“Dogs!” Wafula exclaimed in bewilderment. “Why was my wife being chased by dogs?”
“Well,” said the neighbour excitedly. “Your wife had locked her kiosk and gone to the butchery shop to buy meat. The pick-up van which brings fresh meat was parked right outside the butchery and everyone in the neighbourhood knows that this is the best time to buy fresh meat.”
And so Nafula listened to the story.
Nafula had bought a kilo of beef and was returning home when a couple of stray dogs started stalking her. The dogs were growling and sniffing at the paper bag that Nafula was carrying. Nafula began to run away from the dogs. She didn’t want them to steal her kilo of fresh beef. The dogs began to run after her, barking loudly and cruelly.
Nafula ran like lightning, taking sharp corners and jumping over obstacles on her path. She seemed like a rugby player in a pitch clutching a ball – which in this case was the paper bag of meat – under her arm and ducking and side-stepping the pursuing opposition. But the dogs were determined to snatch the kilo of fresh ruddy meat from poor Nafula.
Finally one of the dogs, a big white tailless dog named Saddam, managed to catch up with Nafula and trip her. Nafula lost her footing and fell to the ground. Saddam snatched the kilo of meat, which Nafula was planning to cook for supper, and triumphantly ran away with it towards the vast Dandora dumpsite.
Valiantly, Nafula hopped to her feet and chased after the evil Saddam, the other dogs running after her barking loudly. Everyone in the neighbourhood came out of their houses to witness the shocking fracas. There were multitudes of people on the balconies of high-rise buildings and others lining the streets, all of them cheering and hollering.
At a certain point Nafula came across a construction site where there were lots of stones lying around. Nafula picked up a large stone and catapulted it forcefully towards the retreating white dog. The stone landed viciously on the back of Saddam’s head and he passed out. The kilo of meat he was carrying between his teeth fell to the ground. On seeing that their leader had fallen unconscious, the other dogs fled into the vast dumpsite.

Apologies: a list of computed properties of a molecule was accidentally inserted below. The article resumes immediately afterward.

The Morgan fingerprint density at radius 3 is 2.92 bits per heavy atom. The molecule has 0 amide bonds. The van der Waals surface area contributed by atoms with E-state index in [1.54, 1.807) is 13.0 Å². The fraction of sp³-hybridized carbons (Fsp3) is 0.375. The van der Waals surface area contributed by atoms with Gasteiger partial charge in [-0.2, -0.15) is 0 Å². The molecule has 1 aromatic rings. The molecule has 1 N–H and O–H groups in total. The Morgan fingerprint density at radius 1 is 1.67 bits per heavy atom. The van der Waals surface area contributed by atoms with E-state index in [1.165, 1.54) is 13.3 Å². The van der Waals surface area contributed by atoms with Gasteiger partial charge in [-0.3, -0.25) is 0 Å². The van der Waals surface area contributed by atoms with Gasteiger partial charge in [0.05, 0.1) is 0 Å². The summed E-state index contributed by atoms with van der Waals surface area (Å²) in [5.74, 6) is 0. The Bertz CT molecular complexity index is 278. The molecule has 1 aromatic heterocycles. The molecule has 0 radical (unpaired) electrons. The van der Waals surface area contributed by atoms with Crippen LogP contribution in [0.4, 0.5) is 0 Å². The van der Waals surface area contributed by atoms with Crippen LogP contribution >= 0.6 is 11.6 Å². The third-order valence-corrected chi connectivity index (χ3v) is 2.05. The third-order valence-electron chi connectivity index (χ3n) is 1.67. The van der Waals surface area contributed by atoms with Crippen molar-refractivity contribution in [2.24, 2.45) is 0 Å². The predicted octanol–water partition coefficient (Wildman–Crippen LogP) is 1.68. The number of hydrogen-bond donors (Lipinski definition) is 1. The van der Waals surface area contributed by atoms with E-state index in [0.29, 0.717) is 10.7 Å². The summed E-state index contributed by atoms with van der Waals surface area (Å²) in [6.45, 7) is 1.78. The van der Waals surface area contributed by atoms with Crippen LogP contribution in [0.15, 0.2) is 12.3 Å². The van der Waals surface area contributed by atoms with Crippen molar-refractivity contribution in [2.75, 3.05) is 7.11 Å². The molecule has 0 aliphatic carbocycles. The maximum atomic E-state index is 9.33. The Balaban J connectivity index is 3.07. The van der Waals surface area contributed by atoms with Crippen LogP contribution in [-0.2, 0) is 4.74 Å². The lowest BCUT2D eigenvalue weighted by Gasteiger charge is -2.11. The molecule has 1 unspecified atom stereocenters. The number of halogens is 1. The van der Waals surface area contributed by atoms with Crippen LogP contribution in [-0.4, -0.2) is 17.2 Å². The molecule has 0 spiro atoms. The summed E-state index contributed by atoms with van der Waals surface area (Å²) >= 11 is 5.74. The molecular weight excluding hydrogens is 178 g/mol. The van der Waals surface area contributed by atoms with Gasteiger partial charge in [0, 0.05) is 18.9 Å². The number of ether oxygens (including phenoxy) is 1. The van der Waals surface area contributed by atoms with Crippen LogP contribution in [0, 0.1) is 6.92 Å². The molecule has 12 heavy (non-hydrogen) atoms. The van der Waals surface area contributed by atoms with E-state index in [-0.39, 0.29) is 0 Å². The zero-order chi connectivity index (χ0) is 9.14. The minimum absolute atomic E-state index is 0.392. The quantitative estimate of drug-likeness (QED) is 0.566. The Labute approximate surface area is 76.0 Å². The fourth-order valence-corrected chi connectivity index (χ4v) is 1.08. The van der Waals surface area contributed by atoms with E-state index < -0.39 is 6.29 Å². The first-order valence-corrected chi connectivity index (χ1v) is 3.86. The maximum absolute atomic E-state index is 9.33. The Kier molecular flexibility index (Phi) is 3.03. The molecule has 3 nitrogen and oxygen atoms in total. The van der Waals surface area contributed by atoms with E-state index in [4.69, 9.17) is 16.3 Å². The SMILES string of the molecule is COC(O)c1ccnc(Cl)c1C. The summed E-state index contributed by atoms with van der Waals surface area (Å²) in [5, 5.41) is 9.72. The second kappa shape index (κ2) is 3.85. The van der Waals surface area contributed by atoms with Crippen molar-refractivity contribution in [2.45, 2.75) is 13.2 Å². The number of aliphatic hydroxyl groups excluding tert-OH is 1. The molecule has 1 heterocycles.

Nafula saw this and dashed to the spot where Saddam was lying and picked up the kilo of fresh meat. The polythene bag wrapping was still intact and the meat was thus not contaminated by the incapacitated dog’s saliva. Nafula took the meat back home
Baffled, Wafula stared lengthily at the screen of the mobile phone handset. The more he thought about what he’d just heard, the more incensed and aggravated he became. Cumulatively, his wife’s acts of mischief had pushed him to the edge of insanity. In fury Wafula walked to the side of the pavement where there was a line of mature trees. He climbed one of the trees and sat on a thick branch. The branch was at least twenty feet from the ground…
This story is part of a longer short story. If you like it so far, and would like to read the rest of it, vote below.
© Denis Kabi 2009
If you would like this piece to be the Story of the Week, please vote below on a scale of 1 to 10, with 1 being weak, and 10 being excellent. The numbers will be tallied on Wednesday and the story with the highest figure shall be Crowned Story of the Week. Be sure to fill in your name and verifiable email. You can include your critique/comment after the vote.